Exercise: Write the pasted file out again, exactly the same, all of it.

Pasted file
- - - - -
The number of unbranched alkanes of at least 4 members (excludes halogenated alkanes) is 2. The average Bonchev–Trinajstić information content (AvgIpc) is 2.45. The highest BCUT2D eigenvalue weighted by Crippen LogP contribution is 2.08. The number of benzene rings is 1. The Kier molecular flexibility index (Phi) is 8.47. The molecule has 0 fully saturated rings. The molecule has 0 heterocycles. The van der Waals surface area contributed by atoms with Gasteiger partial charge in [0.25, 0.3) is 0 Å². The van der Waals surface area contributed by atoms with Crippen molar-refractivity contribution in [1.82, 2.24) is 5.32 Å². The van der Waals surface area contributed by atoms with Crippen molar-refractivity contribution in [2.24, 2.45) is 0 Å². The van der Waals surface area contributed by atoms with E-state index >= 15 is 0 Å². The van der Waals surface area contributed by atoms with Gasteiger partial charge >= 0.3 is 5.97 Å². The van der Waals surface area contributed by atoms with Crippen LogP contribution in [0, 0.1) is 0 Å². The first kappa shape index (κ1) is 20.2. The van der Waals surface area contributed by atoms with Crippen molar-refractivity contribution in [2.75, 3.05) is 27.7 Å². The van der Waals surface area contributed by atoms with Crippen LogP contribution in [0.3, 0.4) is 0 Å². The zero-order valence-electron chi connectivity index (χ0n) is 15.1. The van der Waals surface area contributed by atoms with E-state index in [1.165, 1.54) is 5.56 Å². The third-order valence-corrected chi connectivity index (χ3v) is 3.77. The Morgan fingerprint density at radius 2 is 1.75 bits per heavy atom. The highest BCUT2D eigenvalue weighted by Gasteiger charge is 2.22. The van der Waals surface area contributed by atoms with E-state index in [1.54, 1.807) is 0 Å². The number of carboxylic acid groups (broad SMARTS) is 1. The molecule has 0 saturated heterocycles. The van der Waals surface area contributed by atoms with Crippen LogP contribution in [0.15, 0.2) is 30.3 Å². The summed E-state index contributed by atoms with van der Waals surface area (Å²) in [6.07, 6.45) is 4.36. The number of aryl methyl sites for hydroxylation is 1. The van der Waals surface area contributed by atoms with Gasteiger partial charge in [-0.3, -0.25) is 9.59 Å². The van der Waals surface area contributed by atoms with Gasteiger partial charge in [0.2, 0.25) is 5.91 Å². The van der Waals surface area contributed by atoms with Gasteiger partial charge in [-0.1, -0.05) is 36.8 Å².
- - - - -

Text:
The number of unbranched alkanes of at least 4 members (excludes halogenated alkanes) is 2. The average Bonchev–Trinajstić information content (AvgIpc) is 2.45. The highest BCUT2D eigenvalue weighted by Crippen LogP contribution is 2.08. The number of benzene rings is 1. The Kier molecular flexibility index (Phi) is 8.47. The molecule has 0 fully saturated rings. The molecule has 0 heterocycles. The van der Waals surface area contributed by atoms with Gasteiger partial charge in [0.25, 0.3) is 0 Å². The van der Waals surface area contributed by atoms with Crippen molar-refractivity contribution in [1.82, 2.24) is 5.32 Å². The van der Waals surface area contributed by atoms with Crippen molar-refractivity contribution in [2.24, 2.45) is 0 Å². The van der Waals surface area contributed by atoms with E-state index >= 15 is 0 Å². The van der Waals surface area contributed by atoms with Gasteiger partial charge >= 0.3 is 5.97 Å². The van der Waals surface area contributed by atoms with Crippen LogP contribution in [0, 0.1) is 0 Å². The first kappa shape index (κ1) is 20.2. The van der Waals surface area contributed by atoms with Crippen molar-refractivity contribution in [2.75, 3.05) is 27.7 Å². The van der Waals surface area contributed by atoms with Crippen LogP contribution in [0.3, 0.4) is 0 Å². The zero-order valence-electron chi connectivity index (χ0n) is 15.1. The van der Waals surface area contributed by atoms with E-state index in [1.165, 1.54) is 5.56 Å². The third-order valence-corrected chi connectivity index (χ3v) is 3.77. The Morgan fingerprint density at radius 2 is 1.75 bits per heavy atom. The highest BCUT2D eigenvalue weighted by Gasteiger charge is 2.22. The van der Waals surface area contributed by atoms with E-state index in [1.54, 1.807) is 0 Å². The number of carboxylic acid groups (broad SMARTS) is 1. The molecule has 0 saturated heterocycles. The van der Waals surface area contributed by atoms with Crippen LogP contribution in [0.15, 0.2) is 30.3 Å². The summed E-state index contributed by atoms with van der Waals surface area (Å²) in [6.07, 6.45) is 4.36. The number of aryl methyl sites for hydroxylation is 1. The van der Waals surface area contributed by atoms with Gasteiger partial charge in [-0.3, -0.25) is 9.59 Å². The van der Waals surface area contributed by atoms with Gasteiger partial charge in [0.2, 0.25) is 5.91 Å². The van der Waals surface area contributed by atoms with Gasteiger partial charge in [-0.1, -0.05) is 36.8 Å².